21% of girls globally will be married before they turn 18
To many in the western world, marriage is regarded as a happy union between two people in love, yet this positive sentiment is not universal. To many young girls, marriage brings fears of lost freedom, education, violence and forced child bearing.
The terms child, forced, and arranged marriages are often used interchangeably. Breaking down these terms is useful in understanding the issue and clarifying what constitutes slavery.
Child Marriage: A union in which one or both parties are under the age of 18.
This in itself, whilst discouraged, does not amount to a situation of slavery if both parties have given their full informed consent, principally in couples 16+. Unfortunately this is not the case in majority of unions involving children. A child is entrapped in a situation of slavery when they do not have the agency to give informed consent, are unable to leave the partnership should they wish to do so, experience dynamics in which they are subordinate or experience abuse in any form (emotional, physical or sexual).
Forced marriage: A marriage that takes place without one or both parties giving their consent. Forced marriage by definition violates human rights and unfortunately the previously mentioned features of slavery are often evident as well. A person may be forced into marriage at any age by means of coercion, deceit, threats to themselves or loved ones, or experience violence.
Arranged Marriages: A union in which an individual’s guardians, in some circumstances professional match makers, select a partner for them to marry.
Arranged marriages are the most complex to discuss with stories of developing love intertwined with stories of extensive abuse and despair. There is a myriad of layers to this practice, but a core source is culture. Brayden has previously spoken about culture, the challenges in changing it and who has the authority to say who should (which you can check out here). Cultural norms explain how this practice is widely accepted in certain societies; propelled by a tradition to abide by your family’s desires as disobeying can be damaging, even dangerous in certain circumstances.
If individuals are in a position where they freely choose to have their marriage arranged, if they are able to withdraw during the match making process and feel able to get a divorced should they desire, this is not problematic.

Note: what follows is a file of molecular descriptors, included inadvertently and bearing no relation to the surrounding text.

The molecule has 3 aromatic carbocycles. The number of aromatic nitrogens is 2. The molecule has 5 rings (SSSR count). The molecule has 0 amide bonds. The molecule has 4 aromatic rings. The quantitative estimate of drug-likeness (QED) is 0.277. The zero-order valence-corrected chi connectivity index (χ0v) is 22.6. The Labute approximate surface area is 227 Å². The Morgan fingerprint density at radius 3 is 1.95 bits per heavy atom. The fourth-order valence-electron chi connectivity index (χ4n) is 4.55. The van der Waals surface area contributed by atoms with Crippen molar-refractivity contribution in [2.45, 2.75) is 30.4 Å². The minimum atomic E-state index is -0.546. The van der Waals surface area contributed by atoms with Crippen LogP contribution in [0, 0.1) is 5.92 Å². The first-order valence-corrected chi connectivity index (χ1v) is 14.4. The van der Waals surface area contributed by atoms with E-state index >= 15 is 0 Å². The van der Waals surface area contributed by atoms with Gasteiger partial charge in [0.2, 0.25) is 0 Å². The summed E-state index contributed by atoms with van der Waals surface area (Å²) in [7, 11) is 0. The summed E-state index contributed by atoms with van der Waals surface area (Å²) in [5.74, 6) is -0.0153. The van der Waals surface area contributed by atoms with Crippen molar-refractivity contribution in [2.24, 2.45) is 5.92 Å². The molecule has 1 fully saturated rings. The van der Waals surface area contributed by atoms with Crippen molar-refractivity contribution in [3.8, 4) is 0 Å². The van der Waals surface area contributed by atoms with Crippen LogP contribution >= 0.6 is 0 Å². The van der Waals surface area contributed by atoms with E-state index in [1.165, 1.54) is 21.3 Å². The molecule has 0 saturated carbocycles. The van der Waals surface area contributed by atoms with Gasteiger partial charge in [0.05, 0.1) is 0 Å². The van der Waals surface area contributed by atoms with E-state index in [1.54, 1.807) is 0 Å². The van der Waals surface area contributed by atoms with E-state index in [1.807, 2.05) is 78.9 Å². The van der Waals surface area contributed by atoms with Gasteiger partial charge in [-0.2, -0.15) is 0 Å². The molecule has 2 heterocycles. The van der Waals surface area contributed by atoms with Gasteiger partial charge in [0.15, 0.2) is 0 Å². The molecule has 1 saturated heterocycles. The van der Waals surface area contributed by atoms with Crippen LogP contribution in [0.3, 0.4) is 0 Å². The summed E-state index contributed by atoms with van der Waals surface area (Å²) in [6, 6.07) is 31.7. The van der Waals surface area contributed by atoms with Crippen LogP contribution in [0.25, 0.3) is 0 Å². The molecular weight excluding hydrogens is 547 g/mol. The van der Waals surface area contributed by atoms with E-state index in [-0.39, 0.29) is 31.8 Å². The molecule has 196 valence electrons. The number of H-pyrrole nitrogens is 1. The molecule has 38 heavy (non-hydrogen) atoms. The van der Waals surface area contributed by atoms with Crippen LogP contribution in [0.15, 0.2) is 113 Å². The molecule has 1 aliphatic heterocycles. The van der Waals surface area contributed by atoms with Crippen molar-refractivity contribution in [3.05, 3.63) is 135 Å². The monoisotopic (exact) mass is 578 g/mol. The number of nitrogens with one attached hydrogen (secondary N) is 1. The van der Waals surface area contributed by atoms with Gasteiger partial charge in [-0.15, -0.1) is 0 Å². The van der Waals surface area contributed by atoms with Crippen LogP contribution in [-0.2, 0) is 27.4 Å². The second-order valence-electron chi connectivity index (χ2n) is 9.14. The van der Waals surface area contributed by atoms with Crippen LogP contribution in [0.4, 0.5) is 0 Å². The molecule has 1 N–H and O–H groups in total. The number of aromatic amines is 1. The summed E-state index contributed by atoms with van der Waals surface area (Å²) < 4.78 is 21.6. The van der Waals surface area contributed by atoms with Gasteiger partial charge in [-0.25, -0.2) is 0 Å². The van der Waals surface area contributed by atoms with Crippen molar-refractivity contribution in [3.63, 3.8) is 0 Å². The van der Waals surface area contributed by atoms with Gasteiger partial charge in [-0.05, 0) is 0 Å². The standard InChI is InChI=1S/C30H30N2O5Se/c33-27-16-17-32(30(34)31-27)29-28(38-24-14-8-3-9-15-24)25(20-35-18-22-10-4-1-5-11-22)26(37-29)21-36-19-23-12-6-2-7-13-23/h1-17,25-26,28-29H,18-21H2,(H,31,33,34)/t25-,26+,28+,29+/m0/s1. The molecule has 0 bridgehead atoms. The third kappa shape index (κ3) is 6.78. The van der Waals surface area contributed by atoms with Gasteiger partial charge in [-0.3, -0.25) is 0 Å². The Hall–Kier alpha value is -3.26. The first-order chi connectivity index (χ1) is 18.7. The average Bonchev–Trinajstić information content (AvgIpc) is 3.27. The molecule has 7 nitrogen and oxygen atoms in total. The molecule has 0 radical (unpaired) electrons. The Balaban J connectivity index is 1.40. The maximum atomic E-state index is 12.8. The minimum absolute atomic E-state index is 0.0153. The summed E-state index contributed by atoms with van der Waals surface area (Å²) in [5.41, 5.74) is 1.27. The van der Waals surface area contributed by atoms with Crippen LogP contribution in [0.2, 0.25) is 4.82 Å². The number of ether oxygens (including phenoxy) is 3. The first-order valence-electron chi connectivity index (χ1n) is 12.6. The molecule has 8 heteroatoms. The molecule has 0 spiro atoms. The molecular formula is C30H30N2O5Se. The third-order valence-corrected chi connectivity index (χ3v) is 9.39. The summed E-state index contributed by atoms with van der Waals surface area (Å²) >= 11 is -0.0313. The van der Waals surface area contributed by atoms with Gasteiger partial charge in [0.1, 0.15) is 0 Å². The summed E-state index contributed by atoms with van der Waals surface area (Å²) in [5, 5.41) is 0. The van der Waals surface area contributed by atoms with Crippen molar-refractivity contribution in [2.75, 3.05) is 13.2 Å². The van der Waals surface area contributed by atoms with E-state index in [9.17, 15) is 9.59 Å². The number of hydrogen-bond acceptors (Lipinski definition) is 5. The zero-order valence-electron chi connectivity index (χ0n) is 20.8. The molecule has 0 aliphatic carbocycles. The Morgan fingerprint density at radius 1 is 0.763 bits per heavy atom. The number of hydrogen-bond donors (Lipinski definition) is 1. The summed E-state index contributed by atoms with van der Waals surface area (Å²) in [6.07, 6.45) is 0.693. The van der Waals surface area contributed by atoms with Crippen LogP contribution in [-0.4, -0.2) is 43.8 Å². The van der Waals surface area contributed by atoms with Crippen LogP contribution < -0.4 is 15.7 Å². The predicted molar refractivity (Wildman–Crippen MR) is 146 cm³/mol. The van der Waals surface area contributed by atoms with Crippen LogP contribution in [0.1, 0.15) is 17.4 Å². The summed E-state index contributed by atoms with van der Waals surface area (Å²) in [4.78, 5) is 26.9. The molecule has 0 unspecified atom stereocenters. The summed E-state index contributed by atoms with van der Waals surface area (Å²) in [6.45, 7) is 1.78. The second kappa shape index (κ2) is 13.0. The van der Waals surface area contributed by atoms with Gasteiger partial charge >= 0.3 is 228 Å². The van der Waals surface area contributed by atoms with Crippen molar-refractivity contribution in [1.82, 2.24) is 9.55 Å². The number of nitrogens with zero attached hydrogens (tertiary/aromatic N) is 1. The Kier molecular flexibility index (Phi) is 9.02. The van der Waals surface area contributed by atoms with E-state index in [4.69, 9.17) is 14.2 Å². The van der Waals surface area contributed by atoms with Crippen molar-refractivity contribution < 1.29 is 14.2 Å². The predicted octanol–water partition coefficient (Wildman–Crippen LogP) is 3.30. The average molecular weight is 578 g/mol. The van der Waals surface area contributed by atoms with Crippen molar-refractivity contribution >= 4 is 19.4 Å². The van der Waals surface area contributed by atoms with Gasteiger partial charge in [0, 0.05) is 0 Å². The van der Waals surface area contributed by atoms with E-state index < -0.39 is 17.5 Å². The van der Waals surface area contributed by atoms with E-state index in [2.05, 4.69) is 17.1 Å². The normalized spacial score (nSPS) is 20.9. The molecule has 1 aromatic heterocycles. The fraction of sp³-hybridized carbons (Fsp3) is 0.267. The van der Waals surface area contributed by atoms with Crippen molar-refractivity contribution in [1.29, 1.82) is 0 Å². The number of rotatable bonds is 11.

UNICEF data shows 21% of girls globally will be married before they turn 18, with 38% of this occurring in Sub Saharan Africa. In Niger this occurs for a startling 76% of the female population. UNICEF also predict if the rates of decline do not accelerate significantly, by 2030 an additional 50 million girls will be wives before their 18th birthday.
As with all issues of slavery we address there are underlying matters of poverty, history, and opportunity. Considering a guardian’s motives and addressing these root causes is the most viable path to curbing the alarming rates.
In many communities where child marriage is a common practice, gender inequality and patriarchal ideas of controlling woman are dominant. Girls are not as valued as boys and with this in mind, parents what to relieve themselves of their daughters’ burden by making her a husband’s responsibility. Traditional beliefs of a women’s maternal role also contribute to this, as once a young girl menstruates becoming a wife and child bearer is perceived as her duty to now fulfil.
Alternatively, having one less person in the household may be the only means for a family to escape acute poverty, despite knowing this may be detrimental to their daughter. However in areas where there are high risks of physical or sexual assault, being married may provide her a greater level of safety. Marrying off a daughter may also be seen as an option to repay debts, settle disputes, or form social, economic and political alliances.
These factors help us better understand the practice in areas of severe economic hardship, but this isn’t the only place it occurs. America, a primarily wealthy nation, has issues with oppressive marriages too. A disturbing twenty states have no minimum age to marry if parental consent is given, allowing children to be exploited. Certain regions have significant stigma surrounding pregnancy outside wedlock, seeing the parties involved lose all agency if the family/church demands they marry. Likewise divorce is not seen as a valid option which can trap individuals in situations of abuse.
These contrasting situations require different solutions. Sub Saharan African nations needs better education within the communities at a grass roots level, as law changes in these settings will have minimum impact. Many organisations are working hard to collaborate with community leaders and spread awareness of the negative impacts to girls physical, emotional and mental health if made to quit school and follow this marital path. However America, where law respect and enforcement is greater, US States improving policies will have a strong impact. In 2018, Delaware became the first state to outlaw child marriage completely and further states considered bills – hopefully 2019 sees more legal changes.